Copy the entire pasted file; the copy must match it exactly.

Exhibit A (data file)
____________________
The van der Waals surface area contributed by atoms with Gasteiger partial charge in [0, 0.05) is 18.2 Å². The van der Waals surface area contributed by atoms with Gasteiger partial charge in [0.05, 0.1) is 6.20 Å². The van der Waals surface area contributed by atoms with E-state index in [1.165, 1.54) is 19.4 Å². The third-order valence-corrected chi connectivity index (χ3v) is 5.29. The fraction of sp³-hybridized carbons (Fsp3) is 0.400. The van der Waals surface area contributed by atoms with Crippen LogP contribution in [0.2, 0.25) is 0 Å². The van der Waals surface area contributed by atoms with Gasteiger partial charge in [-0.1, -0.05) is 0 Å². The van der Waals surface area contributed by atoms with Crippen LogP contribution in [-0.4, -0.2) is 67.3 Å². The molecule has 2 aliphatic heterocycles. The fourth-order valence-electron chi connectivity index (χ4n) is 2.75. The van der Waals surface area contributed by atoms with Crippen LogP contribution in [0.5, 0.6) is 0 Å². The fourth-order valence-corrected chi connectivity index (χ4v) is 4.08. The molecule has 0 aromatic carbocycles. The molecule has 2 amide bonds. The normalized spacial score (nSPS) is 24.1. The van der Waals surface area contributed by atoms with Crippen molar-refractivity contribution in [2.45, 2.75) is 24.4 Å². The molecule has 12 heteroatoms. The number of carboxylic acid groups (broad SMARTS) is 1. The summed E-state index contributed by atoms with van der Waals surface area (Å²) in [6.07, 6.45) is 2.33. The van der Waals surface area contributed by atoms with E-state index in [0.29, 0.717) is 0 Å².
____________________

The van der Waals surface area contributed by atoms with Gasteiger partial charge in [0, 0.05) is 18.2 Å². The van der Waals surface area contributed by atoms with Gasteiger partial charge in [0.05, 0.1) is 6.20 Å². The van der Waals surface area contributed by atoms with E-state index in [1.165, 1.54) is 19.4 Å². The third-order valence-corrected chi connectivity index (χ3v) is 5.29. The fraction of sp³-hybridized carbons (Fsp3) is 0.400. The van der Waals surface area contributed by atoms with Crippen LogP contribution in [0.2, 0.25) is 0 Å². The van der Waals surface area contributed by atoms with Gasteiger partial charge in [-0.1, -0.05) is 0 Å². The van der Waals surface area contributed by atoms with Crippen LogP contribution in [-0.4, -0.2) is 67.3 Å². The molecule has 2 aliphatic heterocycles. The fourth-order valence-electron chi connectivity index (χ4n) is 2.75. The van der Waals surface area contributed by atoms with Crippen LogP contribution in [0.5, 0.6) is 0 Å². The fourth-order valence-corrected chi connectivity index (χ4v) is 4.08. The molecule has 0 aromatic carbocycles. The molecule has 2 amide bonds. The normalized spacial score (nSPS) is 24.1. The van der Waals surface area contributed by atoms with Crippen molar-refractivity contribution in [2.45, 2.75) is 24.4 Å². The molecule has 12 heteroatoms. The number of carboxylic acid groups (broad SMARTS) is 1. The summed E-state index contributed by atoms with van der Waals surface area (Å²) in [6.07, 6.45) is 2.33. The van der Waals surface area contributed by atoms with E-state index in [0.29, 0.717) is 0 Å².